“One only has to look at recent history where Dame Tariana Turia crossed the floor to try to vote down the flawed Foreshore and Seabed Act. Under this Waka Jumping Bill, she would be out the door for doing the right thing by Māori.
“The silence of Labour’s much-touted Māori Caucus is deafening - they should be vehemently opposed to this Bill but have once again shown that when it comes down to it Māori can’t rely on them for representation.”
Labour has continued its attacks on Māori progress, with Associate Crown Māori Relations Minister Meka Whaitiri reasserting the Government’s paternalistic view that it knows what’s best for Māori, National’s Māori Development spokesperson Nuk Korako says.
“Ms Whaitiri has described the previous Government’s $5.2 million spending on investigating the establishment of a Māori Land Service as “arrogant” and “appalling”. The same might be said of her and her Government’s opposition to the Te Ture Whenua Māori Bill which would have lifted economic outcomes for so many Māori.
“The Government has said that it would be axed but hasn’t said what it would be replaced with. This is pure politics and another example of this Government’s obstructive approach to progress and Crown-Iwi relations.
“The Bill would have made it easier for Māori land owners to make decisions about how they wish to use their lands. But it appears Labour doesn’t trust Māori to make their own decisions.
“Even Ms Whaitiri’s colleagues recognise that the Bill would have unlocked huge economic and social potential. Just last week Shane Jones described the challenges he faces in planting 100 million trees a year, specifically referring to the challenges in utilising Māori land because of problems in getting the consent of land owners. This Bill would have helped to address that very problem.
“The trashing of the Te Ture Whenua Māori Bill and the subsequent attacks on spending to progress Māori development will do nothing to further progress for Māori.
“There is a real danger that the progress Māori have made over the last ten years will stall if Labour continues to act like it alone knows what’s best for Māori. It’s time they trusted Māori to know what’s best for themselves.”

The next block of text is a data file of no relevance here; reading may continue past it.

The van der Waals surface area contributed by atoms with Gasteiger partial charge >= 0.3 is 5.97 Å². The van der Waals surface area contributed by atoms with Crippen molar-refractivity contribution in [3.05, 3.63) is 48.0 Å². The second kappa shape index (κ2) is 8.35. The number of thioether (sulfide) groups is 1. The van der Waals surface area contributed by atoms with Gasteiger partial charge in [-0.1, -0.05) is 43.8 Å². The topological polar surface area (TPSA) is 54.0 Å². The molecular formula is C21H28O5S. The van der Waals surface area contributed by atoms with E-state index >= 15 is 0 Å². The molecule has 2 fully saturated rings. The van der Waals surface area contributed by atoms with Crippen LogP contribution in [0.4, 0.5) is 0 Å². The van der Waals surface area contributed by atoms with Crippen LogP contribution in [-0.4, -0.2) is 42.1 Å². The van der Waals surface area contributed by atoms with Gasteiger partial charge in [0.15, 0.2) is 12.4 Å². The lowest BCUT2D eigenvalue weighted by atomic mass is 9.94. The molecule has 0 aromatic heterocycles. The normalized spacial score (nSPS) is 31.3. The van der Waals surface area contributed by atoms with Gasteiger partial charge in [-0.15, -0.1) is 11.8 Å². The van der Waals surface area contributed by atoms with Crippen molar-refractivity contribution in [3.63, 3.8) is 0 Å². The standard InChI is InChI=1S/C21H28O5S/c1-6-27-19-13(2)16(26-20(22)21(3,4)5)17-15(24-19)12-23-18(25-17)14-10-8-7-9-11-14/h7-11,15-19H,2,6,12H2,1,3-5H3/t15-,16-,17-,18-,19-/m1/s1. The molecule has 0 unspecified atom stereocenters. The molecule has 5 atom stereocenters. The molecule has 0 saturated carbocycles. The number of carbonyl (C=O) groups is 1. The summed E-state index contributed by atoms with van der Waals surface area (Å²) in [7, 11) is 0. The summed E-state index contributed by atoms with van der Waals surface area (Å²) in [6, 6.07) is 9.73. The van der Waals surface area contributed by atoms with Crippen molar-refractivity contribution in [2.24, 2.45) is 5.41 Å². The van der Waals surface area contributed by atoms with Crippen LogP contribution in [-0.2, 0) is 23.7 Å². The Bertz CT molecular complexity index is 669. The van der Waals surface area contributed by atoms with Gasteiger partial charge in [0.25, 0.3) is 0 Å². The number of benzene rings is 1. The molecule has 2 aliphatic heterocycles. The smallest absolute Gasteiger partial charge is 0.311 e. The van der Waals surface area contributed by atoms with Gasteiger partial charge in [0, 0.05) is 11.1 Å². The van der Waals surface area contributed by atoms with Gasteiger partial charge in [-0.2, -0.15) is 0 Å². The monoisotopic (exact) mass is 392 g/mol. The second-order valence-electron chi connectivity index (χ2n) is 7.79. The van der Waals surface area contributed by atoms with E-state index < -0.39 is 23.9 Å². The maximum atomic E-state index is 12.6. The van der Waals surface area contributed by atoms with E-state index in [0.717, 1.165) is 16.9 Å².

Redcliffs School now has a clear future which will give the staff and students certainty, and enable them to look forward to a new and larger site, says Nuk Korako, List MP based in Port Hills.
“The Minister carefully considered all the analysis and concluded that moving the school away from the original site is the best option for the school and its community,” Mr Korako said.
“Every option was carefully considered. It has been clear from the beginning of my engagement with the board and community that the school site was important to the teachers, students, and community.
“But at the front of the Minister’s mind were the potential psychosocial effects on the children. The investigation found that although the risk of negative psychosocial impacts could be mitigated for most children, this would place additional responsibilities on staff to implement mitigation measures if the school remained on the site, and this cannot be guaranteed by the Ministry of Education or the current board in the long term.
“At the end of the day, we whole-heartedly believe relocating the school to the nearby Redcliffs Park will be best for the entire community.
“Moving to Redcliffs Park will also mean the school will have a larger site, allowing it room to grow and the potential to share community facilities.
"I want to acknowledge the school board, the teachers, the students, the parents, and the Redcliffs community. This has been a long road, and I am glad that the community now has certainty and can plan for their new home,” Mr Korako said.
Analysis will now be undertaken on Redcliffs Park to find the best site for the school. Redcliffs School will continue sharing the site at Van Asch Deaf Education Centre until the new site is ready, which will likely be by mid-2019.